a short, 6-week window of sales.
Different feijoa varieties ripen at different times. Selection of early maturing varieties such as Unique, along with
later maturing varieties like Apollo, within the same orchard allows growers to maximise duration of supply to the
Example answer for Question 1(c)
For carpet wool production – choice of breed: Romney
There are a number of popular sheep breeds farmed in New Zealand that produce wool suitable for carpet
production. With falling returns for wool for the past decade, growers now see the wool produced by their sheep as
a by-product, at best, of farming for the sheepmeat market. However, despite this, breeds like Romney still have an
advantage over other meat-focused breeds like Suffolk, as their wool returns a higher price ($5.50–$6.30 / kg)
compared to the $4.50 / kg that growers are likely to receive for lower-quality wool. Sheep still need shearing
despite low prices for the wool, so growers might as well maximise their income and get as much as they can for it.
Shearing frequency – once a year
Another manipulation that farmers can consider is the time between shearing. This is a key factor in determining
the length of the wool staple / fibres that are shorn off and then used in carpet production. Most carpet
manufacturers require wool to be 75–100 mm. Shorter than this, the wool receives a much lower price (eg $4–4.50
vs $6 / kg). However, some breeds like Suffolk will generally still tend not to produce wool of the required length,
even with once-a-year shearing – yet they will still need shearing.
Consequently, by choosing a multi-purpose breed like Romney, growers are able to achieve the quality the carpet
industry requires more effectively than by simply farming any breed and shearing them once a year.
NCEA Level 3 Agricultural and Horticultural Science (90652) 2011 — page 3 of 3
Example answer for Question 2(c)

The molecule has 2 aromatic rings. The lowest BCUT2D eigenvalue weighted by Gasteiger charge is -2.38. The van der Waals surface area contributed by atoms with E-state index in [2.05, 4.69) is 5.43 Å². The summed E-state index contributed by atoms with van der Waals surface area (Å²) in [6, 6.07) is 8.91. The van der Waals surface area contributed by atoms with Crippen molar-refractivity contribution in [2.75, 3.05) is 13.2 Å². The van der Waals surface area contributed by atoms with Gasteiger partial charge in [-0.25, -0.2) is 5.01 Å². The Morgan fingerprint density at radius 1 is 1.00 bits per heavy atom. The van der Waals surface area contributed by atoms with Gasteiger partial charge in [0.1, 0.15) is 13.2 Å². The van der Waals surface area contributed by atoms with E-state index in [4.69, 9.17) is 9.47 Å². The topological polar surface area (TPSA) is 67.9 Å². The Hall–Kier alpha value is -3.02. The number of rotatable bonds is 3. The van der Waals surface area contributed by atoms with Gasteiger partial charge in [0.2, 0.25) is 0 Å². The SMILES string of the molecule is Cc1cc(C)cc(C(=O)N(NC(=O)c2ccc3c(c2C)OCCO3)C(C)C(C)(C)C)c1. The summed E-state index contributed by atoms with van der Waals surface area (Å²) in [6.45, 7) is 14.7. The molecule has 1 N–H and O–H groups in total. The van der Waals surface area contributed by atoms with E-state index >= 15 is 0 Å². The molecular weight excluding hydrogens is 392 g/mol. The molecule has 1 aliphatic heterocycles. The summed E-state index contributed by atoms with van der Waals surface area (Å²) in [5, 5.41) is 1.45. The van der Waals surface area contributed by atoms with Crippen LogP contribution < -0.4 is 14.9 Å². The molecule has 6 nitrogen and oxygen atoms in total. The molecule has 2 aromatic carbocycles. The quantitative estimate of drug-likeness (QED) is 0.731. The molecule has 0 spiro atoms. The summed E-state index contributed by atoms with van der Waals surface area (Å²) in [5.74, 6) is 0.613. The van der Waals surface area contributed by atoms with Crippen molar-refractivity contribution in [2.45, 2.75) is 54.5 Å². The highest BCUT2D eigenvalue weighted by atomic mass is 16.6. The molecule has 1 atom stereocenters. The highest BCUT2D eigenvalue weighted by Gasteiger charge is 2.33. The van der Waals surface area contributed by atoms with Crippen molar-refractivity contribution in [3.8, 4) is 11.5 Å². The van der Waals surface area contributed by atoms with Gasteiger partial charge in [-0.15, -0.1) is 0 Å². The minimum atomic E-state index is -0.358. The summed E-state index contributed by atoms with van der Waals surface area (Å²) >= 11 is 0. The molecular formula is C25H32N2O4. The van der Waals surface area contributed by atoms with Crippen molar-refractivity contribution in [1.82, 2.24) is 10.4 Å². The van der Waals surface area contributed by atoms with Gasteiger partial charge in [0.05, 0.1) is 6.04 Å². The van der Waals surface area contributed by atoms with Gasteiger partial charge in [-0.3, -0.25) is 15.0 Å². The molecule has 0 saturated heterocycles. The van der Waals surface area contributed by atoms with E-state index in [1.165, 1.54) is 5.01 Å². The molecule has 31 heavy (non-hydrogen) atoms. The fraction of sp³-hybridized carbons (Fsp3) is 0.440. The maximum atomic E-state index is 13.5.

Lamb meat production
As a sheep farmer looking to produce lamb and maximise their on-farm profit, they would want to produce as many
lambs as possible in the heavy (18 kg +) category and lean (“Y” and “P”) grades, and gain a high average price by
selling their stock at a time of the year when the price paid per head is at its highest.
A manipulation of a management practice affecting the lambing percentage (quantity) is the feed quality and
quantity provided to ewes for the 35 days leading into tupping.
Ewes may be grazed on normal pasture if they are heavy and are carrying good condition, but ewes that are not
carrying good condition or farms which do not have quality feed available during tupping time (April) are at risk of
lower lambing percentages, which will result in lower returns. Barley or silage can be used as a supplementary feed
for ewes, which will increase eggs ovulated by 0.15 eggs / ewe at a cost of $2.80 per ewe. By increasing the feed
quality, ewes will be able to get their required 1–1.3 kg DM / HD / day, which will result in them holding a good body
score during mating and through till lambing, when a high lambing percentage will hopefully result.
By feeding ewes and lambs high quality / energy feed after lambing, lambs will be able to reach slaughter weight
earlier than the main supply, which will result in the farmer receiving higher prices for his / her lambs, as the prices
are higher in the Nov–Dec period. This year (2011), 16.5 kg lambs were recieving $6.05 / kg at the works (total
value = $99.80 + premiums). Compare this with the average price for 2010 of $88.69.
This manipulation is more significant than the time of mating / tupping.
Even heavier sheep breeds like Texel and Suffolk require high levels of feeding if lambs are to reach weights that
will allow early season premiums to be taken advantage of. While they can reach higher carcass weights than other
breeds, this is dependent on high levels of nutrition, both during mating and post-lambing – not just lambing early in
the season (ie July).
As profitability is determined by both the number of lambs born and the price they receive, feeding of the sheep is
the most important manipulation, as it affects both factors.